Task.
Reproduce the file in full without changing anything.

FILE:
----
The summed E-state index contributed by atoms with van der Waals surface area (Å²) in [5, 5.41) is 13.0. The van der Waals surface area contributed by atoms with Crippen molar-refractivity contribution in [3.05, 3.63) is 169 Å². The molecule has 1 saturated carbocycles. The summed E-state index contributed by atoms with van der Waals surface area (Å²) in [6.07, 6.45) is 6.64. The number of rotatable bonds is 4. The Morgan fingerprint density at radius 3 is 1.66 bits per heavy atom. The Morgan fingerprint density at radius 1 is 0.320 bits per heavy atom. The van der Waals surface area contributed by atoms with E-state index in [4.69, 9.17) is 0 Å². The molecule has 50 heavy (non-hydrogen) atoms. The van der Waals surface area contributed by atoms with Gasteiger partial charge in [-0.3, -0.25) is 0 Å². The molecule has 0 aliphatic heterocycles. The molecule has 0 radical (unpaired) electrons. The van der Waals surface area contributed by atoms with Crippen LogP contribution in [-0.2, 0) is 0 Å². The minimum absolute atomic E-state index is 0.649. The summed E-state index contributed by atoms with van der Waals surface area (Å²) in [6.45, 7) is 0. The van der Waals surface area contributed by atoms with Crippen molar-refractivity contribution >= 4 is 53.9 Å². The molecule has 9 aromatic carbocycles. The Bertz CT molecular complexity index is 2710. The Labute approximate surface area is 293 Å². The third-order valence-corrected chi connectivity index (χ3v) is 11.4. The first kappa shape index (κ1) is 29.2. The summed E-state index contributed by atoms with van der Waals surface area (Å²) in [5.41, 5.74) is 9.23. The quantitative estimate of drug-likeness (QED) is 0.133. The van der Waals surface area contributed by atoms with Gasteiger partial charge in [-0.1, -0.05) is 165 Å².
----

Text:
The summed E-state index contributed by atoms with van der Waals surface area (Å²) in [5, 5.41) is 13.0. The van der Waals surface area contributed by atoms with Crippen molar-refractivity contribution in [3.05, 3.63) is 169 Å². The molecule has 1 saturated carbocycles. The summed E-state index contributed by atoms with van der Waals surface area (Å²) in [6.07, 6.45) is 6.64. The number of rotatable bonds is 4. The Morgan fingerprint density at radius 3 is 1.66 bits per heavy atom. The Morgan fingerprint density at radius 1 is 0.320 bits per heavy atom. The van der Waals surface area contributed by atoms with E-state index in [4.69, 9.17) is 0 Å². The molecule has 50 heavy (non-hydrogen) atoms. The van der Waals surface area contributed by atoms with Gasteiger partial charge in [-0.3, -0.25) is 0 Å². The molecule has 0 aliphatic heterocycles. The molecule has 0 radical (unpaired) electrons. The van der Waals surface area contributed by atoms with Crippen LogP contribution in [-0.2, 0) is 0 Å². The minimum absolute atomic E-state index is 0.649. The summed E-state index contributed by atoms with van der Waals surface area (Å²) in [6.45, 7) is 0. The van der Waals surface area contributed by atoms with Crippen molar-refractivity contribution >= 4 is 53.9 Å². The molecule has 9 aromatic carbocycles. The Bertz CT molecular complexity index is 2710. The Labute approximate surface area is 293 Å². The third-order valence-corrected chi connectivity index (χ3v) is 11.4. The first kappa shape index (κ1) is 29.2. The summed E-state index contributed by atoms with van der Waals surface area (Å²) in [5.41, 5.74) is 9.23. The quantitative estimate of drug-likeness (QED) is 0.133. The van der Waals surface area contributed by atoms with Gasteiger partial charge in [-0.1, -0.05) is 165 Å².